Breaking the Pattern by Dawn Kobel

I’ve lived in Humboldt Park for a couple of years. I’ve loved the diversity of the neighborhood, the proximity to the park and having a street where neighbors sit on their stoops in the evening, walk up to fences to pet each other’s dogs, help mow lawns for each other in the summer and shovel sidewalks in the winter.

This summer started off mostly normal. It is still Chicago, so naturally there is crime. But near the end of July, it seemed that new faces were showing up on the block every night and criminal activity was picking up quickly. By the end of August, we’d had two full shoot-outs on our street, both on weeknights, both before midnight. One of them took out a window of a charter school one week before classes were set to start. The other took place in front of a now empty CPS site that is scheduled to be developed to house teachers next spring.

You don’t see the neighbors that much anymore. Many were outside talking the night of the first shooting and nearly missed being hit by inches or feet. And to say that people are on edge after being awakened by gunfire on a regular basis is an understatement.

I know this isn’t unique to my block or my neighborhood this summer. People in the South Loop recently held a well-publicized meeting to ask what can be done about the violence that’s slowly taking over what most considered a “very safe” area until recently. But what this has made me realize is the true impact that living with violence can have on a person.

People on the south and west sides of Chicago have lived with this stress for many years. It’s easy to read quotes in a news story about people worrying about getting home in one piece and dismiss it, but for too many people, it is a daily reality. Fear. Anger. Confusion. Helplessness. This seems to be the pattern for so many people in Chicago.

As kids are starting back to school, the issue seems even more relevant, especially to those of us who work with kids at schools all over the city and want to keep them safe. I’ve found a strange sense of peace in knowing that, while I can’t control what’s happening around my home, I can help to try to change that pattern of fear and hopelessness that so many people feel by doing my job.  Most of the schools that we work with are in areas that have some of the highest rates of violence in the city, and if adults are fearful in these circumstances, just imagine being a young girl.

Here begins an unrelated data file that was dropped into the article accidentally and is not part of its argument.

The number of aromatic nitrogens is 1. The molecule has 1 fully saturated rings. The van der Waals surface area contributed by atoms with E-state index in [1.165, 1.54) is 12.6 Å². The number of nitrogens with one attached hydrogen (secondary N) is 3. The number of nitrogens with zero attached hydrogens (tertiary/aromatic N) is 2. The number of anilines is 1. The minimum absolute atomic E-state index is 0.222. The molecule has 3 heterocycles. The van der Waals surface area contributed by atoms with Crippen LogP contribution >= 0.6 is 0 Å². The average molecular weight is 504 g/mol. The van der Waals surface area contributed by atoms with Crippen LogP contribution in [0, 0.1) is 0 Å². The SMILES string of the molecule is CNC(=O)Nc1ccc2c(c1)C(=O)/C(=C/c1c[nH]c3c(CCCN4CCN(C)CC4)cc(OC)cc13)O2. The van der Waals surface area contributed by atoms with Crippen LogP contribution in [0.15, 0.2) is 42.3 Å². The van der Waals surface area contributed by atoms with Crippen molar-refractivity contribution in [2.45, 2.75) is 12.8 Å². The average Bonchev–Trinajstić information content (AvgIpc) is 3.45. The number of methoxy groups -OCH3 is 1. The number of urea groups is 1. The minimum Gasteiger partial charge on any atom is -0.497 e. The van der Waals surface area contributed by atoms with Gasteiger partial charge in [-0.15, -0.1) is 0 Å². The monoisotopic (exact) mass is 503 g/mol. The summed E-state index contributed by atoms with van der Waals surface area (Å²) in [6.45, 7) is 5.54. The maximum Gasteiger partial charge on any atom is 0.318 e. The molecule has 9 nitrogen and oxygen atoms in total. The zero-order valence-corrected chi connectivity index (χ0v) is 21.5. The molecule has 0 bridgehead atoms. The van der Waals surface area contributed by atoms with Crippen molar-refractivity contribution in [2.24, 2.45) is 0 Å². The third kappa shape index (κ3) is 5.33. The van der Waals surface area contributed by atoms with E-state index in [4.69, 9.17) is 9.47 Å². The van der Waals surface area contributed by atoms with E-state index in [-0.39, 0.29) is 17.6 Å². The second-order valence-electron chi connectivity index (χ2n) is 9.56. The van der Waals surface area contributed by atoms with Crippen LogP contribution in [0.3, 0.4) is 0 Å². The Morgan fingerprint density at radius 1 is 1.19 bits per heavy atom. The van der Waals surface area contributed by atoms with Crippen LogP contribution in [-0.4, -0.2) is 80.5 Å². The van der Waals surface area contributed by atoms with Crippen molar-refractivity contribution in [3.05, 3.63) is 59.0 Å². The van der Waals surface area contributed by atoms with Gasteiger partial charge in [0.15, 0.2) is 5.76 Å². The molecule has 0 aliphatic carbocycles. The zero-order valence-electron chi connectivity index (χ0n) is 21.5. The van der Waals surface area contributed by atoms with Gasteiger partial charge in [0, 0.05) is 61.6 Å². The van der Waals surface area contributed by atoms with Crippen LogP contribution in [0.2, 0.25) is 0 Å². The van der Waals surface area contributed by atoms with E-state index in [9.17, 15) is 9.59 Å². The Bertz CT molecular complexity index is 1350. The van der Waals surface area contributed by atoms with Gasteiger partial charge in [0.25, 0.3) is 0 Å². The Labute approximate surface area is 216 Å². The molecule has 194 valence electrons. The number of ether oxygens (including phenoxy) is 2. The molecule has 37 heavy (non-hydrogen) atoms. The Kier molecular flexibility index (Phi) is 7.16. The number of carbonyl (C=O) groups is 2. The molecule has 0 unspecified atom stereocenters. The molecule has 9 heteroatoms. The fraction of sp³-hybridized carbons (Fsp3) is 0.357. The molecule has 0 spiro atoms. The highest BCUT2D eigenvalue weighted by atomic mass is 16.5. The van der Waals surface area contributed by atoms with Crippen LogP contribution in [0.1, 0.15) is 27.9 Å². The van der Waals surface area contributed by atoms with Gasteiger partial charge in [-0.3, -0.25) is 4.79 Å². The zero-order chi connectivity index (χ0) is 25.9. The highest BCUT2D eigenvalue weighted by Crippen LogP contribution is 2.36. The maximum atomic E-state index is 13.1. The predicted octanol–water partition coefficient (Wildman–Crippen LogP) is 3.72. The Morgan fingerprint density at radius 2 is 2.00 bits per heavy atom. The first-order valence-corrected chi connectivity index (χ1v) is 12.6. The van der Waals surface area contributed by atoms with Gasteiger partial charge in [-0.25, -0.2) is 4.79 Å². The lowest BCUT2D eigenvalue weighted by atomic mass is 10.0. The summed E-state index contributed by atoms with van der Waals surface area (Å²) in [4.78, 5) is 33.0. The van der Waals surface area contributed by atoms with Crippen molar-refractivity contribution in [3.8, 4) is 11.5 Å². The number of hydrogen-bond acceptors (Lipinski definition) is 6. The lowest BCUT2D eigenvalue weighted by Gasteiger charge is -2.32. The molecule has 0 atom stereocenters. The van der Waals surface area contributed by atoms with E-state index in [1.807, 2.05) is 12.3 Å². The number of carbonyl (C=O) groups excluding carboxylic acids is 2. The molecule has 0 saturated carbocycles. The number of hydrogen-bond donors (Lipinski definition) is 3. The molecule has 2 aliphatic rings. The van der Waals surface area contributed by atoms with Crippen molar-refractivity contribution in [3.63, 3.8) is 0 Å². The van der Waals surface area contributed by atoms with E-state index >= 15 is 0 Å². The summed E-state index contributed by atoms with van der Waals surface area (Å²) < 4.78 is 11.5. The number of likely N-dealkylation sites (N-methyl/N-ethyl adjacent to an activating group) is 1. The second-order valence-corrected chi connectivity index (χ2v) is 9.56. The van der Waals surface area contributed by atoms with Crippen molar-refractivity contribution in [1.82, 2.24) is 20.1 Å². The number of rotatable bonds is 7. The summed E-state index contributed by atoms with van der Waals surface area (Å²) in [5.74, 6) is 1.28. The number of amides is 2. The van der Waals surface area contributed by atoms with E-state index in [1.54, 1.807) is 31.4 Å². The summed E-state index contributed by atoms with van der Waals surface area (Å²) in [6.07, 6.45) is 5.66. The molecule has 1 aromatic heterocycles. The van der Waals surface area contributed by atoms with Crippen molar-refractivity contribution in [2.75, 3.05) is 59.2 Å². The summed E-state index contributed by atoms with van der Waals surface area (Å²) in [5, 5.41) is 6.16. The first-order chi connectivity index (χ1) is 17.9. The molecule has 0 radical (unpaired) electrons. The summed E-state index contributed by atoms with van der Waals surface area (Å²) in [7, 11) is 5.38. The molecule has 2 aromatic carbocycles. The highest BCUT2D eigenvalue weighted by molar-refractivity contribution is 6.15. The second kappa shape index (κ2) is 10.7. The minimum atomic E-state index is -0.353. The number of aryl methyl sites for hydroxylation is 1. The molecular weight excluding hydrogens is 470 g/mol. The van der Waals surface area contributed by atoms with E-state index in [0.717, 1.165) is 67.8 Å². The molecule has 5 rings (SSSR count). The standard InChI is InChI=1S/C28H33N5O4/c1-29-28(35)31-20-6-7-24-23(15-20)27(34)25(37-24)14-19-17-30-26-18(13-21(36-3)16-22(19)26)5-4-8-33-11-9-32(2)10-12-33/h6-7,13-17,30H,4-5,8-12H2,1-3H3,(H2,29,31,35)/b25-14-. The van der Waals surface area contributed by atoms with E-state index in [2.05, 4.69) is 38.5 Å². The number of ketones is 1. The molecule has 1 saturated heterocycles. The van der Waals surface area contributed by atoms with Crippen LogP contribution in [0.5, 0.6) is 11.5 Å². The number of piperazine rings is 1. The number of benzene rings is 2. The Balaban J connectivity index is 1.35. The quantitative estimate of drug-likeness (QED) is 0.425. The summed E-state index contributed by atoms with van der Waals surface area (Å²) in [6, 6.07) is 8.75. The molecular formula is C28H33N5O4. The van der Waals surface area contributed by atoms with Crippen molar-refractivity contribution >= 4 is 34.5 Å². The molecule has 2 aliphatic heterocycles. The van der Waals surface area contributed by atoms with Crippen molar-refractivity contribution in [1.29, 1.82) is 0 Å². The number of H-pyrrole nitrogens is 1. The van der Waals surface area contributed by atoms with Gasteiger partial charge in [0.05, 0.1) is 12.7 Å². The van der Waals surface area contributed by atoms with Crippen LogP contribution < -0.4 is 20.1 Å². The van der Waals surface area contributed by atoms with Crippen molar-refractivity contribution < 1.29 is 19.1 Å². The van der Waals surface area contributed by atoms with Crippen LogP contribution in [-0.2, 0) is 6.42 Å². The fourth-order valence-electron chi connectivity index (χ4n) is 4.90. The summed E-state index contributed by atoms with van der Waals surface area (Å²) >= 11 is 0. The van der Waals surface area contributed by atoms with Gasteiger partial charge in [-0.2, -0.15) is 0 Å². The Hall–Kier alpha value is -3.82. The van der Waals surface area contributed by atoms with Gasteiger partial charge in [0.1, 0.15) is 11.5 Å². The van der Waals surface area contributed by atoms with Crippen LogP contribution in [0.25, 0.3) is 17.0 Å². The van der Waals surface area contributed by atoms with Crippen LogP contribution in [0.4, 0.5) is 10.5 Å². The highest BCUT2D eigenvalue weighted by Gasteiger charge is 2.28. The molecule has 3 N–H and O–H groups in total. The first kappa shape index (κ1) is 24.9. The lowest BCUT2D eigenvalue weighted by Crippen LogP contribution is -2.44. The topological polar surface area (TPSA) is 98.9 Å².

Campers present skits discussing health & leadership topics

Girls in the Game isn’t here just to get girls involved in sports. We are here to help to create leaders, girls who are proud of who they are, know how to make difficult and strong decisions, and who help those around them make better choices. Girls in the Game gives girls a space to talk about feelings of confusion and helplessness and helps them to find ways to deal with those feelings in a positive, productive manner.

Change is not a fast process, and it truly starts with one person. One person at a time. Imagine the change that can happen when 3,500 girls each year feel confident enough to stand up and speak against behavior they know is wrong. One less person in a gang. One less person with a gun. I think everyone likes those thoughts. Now think about 3,500 girls with low confidence, unhealthy behavior or a lack of guidance. Girls in the Game is working to make sure those girls and those around them don’t suffer from factors such as those. That wave of change could be the difference in not just the city of Chicago but the country as a whole.

p1070511I’m not going to say that it’s not scary to think about what might happen when walking home or even going to sleep at night. I’ve gone through the fear, the anger and the confusion. The one step in that pattern that I won’t take part in is helplessness, and if I, and the rest of the team at Girls in the Game, continue to do our jobs, we’re helping others eliminate that feeling, too. Learning to work with others, learning to lead….these are the things that will be agents of change in the future. This is what I want for all of the girls that we serve. Ultimately, it’s what I want for everyone. If people feel empowered and respected, positive change happens. Everyone plays a part in that.

It’s been a tough summer in Chicago and I don’t think anyone is going to be exactly the same when winter finally comes. Even watching the news every day seems to take a toll. But if people can open up and talk through their feelings with each other and work to find solutions that give them some sense of control, change will come. Teamwork is one of the tenants of Girls in the Game programs, and it’s probably the most important one. Together, we can do amazing things. Alone, it’s just back to that pattern.


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